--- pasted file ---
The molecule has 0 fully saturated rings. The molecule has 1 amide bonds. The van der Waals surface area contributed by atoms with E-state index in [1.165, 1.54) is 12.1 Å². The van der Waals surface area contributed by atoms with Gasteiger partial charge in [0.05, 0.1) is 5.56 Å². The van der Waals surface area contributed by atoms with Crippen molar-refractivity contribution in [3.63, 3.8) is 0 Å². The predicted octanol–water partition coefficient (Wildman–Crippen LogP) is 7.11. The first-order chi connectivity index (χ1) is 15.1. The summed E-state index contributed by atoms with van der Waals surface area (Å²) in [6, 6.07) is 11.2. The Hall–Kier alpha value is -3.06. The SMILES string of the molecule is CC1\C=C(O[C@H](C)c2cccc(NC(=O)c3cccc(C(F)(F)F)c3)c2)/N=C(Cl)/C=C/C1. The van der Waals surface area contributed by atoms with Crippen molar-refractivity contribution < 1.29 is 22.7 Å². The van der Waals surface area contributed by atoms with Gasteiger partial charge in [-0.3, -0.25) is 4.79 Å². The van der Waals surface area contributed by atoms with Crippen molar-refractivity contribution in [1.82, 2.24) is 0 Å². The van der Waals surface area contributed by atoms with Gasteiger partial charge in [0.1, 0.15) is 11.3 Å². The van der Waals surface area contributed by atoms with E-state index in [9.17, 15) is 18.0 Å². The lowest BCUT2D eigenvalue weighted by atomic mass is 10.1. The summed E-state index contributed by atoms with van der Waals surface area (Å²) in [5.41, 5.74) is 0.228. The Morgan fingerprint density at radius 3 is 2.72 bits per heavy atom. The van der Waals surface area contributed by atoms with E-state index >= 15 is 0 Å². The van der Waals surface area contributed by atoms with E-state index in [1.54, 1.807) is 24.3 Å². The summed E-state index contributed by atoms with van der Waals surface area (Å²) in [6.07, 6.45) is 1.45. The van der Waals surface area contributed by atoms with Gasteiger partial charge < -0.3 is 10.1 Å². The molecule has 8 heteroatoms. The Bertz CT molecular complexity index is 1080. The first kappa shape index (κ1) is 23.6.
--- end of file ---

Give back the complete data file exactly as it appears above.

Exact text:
The molecule has 0 fully saturated rings. The molecule has 1 amide bonds. The van der Waals surface area contributed by atoms with E-state index in [1.165, 1.54) is 12.1 Å². The van der Waals surface area contributed by atoms with Gasteiger partial charge in [0.05, 0.1) is 5.56 Å². The van der Waals surface area contributed by atoms with Crippen molar-refractivity contribution in [3.63, 3.8) is 0 Å². The predicted octanol–water partition coefficient (Wildman–Crippen LogP) is 7.11. The first-order chi connectivity index (χ1) is 15.1. The summed E-state index contributed by atoms with van der Waals surface area (Å²) in [6, 6.07) is 11.2. The Hall–Kier alpha value is -3.06. The SMILES string of the molecule is CC1\C=C(O[C@H](C)c2cccc(NC(=O)c3cccc(C(F)(F)F)c3)c2)/N=C(Cl)/C=C/C1. The van der Waals surface area contributed by atoms with Crippen molar-refractivity contribution < 1.29 is 22.7 Å². The van der Waals surface area contributed by atoms with Gasteiger partial charge in [-0.3, -0.25) is 4.79 Å². The van der Waals surface area contributed by atoms with Crippen molar-refractivity contribution in [1.82, 2.24) is 0 Å². The van der Waals surface area contributed by atoms with Gasteiger partial charge in [0.1, 0.15) is 11.3 Å². The van der Waals surface area contributed by atoms with E-state index in [9.17, 15) is 18.0 Å². The lowest BCUT2D eigenvalue weighted by atomic mass is 10.1. The summed E-state index contributed by atoms with van der Waals surface area (Å²) in [5.41, 5.74) is 0.228. The Morgan fingerprint density at radius 3 is 2.72 bits per heavy atom. The van der Waals surface area contributed by atoms with E-state index >= 15 is 0 Å². The van der Waals surface area contributed by atoms with E-state index in [1.54, 1.807) is 24.3 Å². The summed E-state index contributed by atoms with van der Waals surface area (Å²) in [6.07, 6.45) is 1.45. The van der Waals surface area contributed by atoms with Gasteiger partial charge < -0.3 is 10.1 Å². The molecule has 8 heteroatoms. The Bertz CT molecular complexity index is 1080. The first kappa shape index (κ1) is 23.6.